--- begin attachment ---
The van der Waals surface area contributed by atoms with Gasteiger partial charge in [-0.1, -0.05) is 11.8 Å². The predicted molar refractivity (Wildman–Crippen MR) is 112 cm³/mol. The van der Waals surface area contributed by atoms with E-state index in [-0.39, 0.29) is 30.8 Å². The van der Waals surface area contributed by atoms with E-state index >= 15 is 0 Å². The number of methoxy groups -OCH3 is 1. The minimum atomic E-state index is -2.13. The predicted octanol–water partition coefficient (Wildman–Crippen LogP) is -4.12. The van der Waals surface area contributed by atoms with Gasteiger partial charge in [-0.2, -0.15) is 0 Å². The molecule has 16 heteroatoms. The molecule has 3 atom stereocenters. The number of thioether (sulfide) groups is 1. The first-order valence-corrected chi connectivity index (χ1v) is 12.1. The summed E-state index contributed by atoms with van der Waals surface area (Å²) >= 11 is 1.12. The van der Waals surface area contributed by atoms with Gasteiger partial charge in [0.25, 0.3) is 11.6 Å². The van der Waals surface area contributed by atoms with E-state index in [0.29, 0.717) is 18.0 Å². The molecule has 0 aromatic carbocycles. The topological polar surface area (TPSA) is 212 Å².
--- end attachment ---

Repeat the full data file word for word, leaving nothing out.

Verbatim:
The van der Waals surface area contributed by atoms with Gasteiger partial charge in [-0.1, -0.05) is 11.8 Å². The predicted molar refractivity (Wildman–Crippen MR) is 112 cm³/mol. The van der Waals surface area contributed by atoms with E-state index in [-0.39, 0.29) is 30.8 Å². The van der Waals surface area contributed by atoms with E-state index >= 15 is 0 Å². The number of methoxy groups -OCH3 is 1. The minimum atomic E-state index is -2.13. The predicted octanol–water partition coefficient (Wildman–Crippen LogP) is -4.12. The van der Waals surface area contributed by atoms with Gasteiger partial charge in [-0.2, -0.15) is 0 Å². The molecule has 16 heteroatoms. The molecule has 3 atom stereocenters. The number of thioether (sulfide) groups is 1. The first-order valence-corrected chi connectivity index (χ1v) is 12.1. The summed E-state index contributed by atoms with van der Waals surface area (Å²) >= 11 is 1.12. The van der Waals surface area contributed by atoms with Gasteiger partial charge in [0.25, 0.3) is 11.6 Å². The van der Waals surface area contributed by atoms with E-state index in [0.29, 0.717) is 18.0 Å². The molecule has 0 aromatic carbocycles. The topological polar surface area (TPSA) is 212 Å².